Recent Interesting Science Articles (June 2008)Saturday, July 5, 2008 13:56
Wow, I haven’t done any updates for this in a while, so let’s make up for it by posting about four different articles, starting with the biggest science-related news this month. According to the U.S. National Snow and Ice Center, the North Pole may be, for a brief period, completely free of ice this summer. This is as alarming a symptom of global warming as anyone can imagine. While the scientists assure us that the melting of the polar ice cap should have no immediate ill effects, jokes about Santa Claus losing his home aside, it’s hard to deny that this should be seen as an extremely loud wake up call.
I have to admit that I was once a global warming skeptic myself but the scientific consensus now is that global warming is a real and human-induced phenomenon. What we should do about it is a different and complex matter of course, and I still reserve the right to mock greens for their conflicting rhetoric over it.
Next, an article in The Economist draws attention to a study performed by scientists at the European University Institute in Florence concerning the innate differences between the brains of adult males and females. The old saw is, as the article states, that boys are good at the mathematics while girls are good at literature and arts. Indeed, I remember an episode of a fellow female student angrily denouncing this as sexism while studying in France and insisting that this is all down to how each culture chooses to educate girls and boys differently.
Anyway, Dr. Luigi Guiso and his colleagues in Florence decided to find out whether or not this is actually true. Analyzing data from the 2003 OECD Programme for International Student Assessment involving some 276,000 15-year-olds from 40 countries, they found that the maths scores of girls were indeed, on average, lower than those of boys. However, after controlling the data for the differences in sexual equality in each country, the gap in mathematical ability almost disappeared. The gap was widest in countries with the least equality between the sexes, such as Turkey, and non-existent in countries such as Norway and Sweden in which women have equal social status to men. The one field of mathematics that proved to be an exception was geometry, in which boys performed better than girls regardless of country.
Comparing reading scores however, the results were inversed. Girls performed better than boys on average, but when the researchers filtered the results by sexual equality, they found that girls performed even better as the social position of the sexes became more equal. So, teachers and parents around the world might want to think twice about traditional notions of what boys and girls are capable of.
Concerns about the safety of what has been called the world’s largest scientific experiment has been raised. The Large Hadron Collider is due to be switched on in August this year. It is basically a ring of supercooled magnets 17 miles in circumference buried 300 feet under the French and Swiss border that is designed to accelerate particles to huge speeds and smash them together under the scrutiny of powerful detectors. The largest of its kind, it cost US$5.8 billion to build and is expected to generate energies about 7 times that of the biggest collider currently in operation.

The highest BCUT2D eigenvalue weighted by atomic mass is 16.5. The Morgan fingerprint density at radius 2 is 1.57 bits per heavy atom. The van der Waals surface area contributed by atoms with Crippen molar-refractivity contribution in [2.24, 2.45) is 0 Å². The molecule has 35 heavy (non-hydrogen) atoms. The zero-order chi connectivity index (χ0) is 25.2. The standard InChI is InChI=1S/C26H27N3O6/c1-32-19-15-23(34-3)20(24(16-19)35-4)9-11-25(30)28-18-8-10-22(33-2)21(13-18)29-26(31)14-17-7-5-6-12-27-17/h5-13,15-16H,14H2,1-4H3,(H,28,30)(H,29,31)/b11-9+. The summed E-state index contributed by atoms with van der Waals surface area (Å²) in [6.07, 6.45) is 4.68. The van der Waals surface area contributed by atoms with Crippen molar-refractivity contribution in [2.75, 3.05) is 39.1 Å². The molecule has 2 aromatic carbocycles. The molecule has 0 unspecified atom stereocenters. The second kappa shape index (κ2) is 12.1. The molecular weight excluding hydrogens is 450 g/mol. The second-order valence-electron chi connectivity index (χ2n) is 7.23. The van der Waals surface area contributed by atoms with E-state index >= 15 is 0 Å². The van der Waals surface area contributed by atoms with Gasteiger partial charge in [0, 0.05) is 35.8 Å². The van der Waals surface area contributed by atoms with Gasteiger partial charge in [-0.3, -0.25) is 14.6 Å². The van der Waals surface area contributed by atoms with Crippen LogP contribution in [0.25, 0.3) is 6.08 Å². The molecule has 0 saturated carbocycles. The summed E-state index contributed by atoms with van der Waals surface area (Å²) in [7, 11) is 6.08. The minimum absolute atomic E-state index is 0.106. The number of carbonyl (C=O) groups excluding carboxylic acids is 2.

Critics worry that meddling with the fundamental forces of the universe at such high energy levels could unleash unforseen consequences that could put the entire Earth into danger. In particular, some physicists say that it might create micro black holes that might become trapped by the planet’s gravitational field and gradually eat the entire planet. Supporters of the LHC say that the collider is unlikely to produce micro black holes and even if it did, they would quickly dissipate according to the predictions of the British physicist Stephen Hawking.
Personally, I’m inclined to think that the scientists know what they’re doing and will be taking appropriate safety measures. However, I’d like to point that this very scenario was raised in a science-fiction short story by Larry Niven in 1974. Titled The Hole Man, it deals with an escaped micro black hole that eventually eats up Mars entirely.
Finally, an odd bit of news about some species of African frog that have defensive capabilities very much similar to the X-Men Marvel Comics character Wolverine. Biologists at Harvard University have discovered that some of these frogs, when threatened, are capable of puncturing their own skin with sharp bones in their toes and turning them into claws. This apparently causes quite a traumatic wound to the frog in question and so is unlikely to be used often but the claws are fearsome enough that local hunters avoid handling these live frogs and kill them with long spears or machetes. They are currently the only known example of claws being deployed through the skin of the organism itself since most other animals keep their claws retracted in a specialized structure in their feet and are able to extend them about causing an injury to itself. So, yes, as unlikely as it seems, these are real life Wolverine frogs.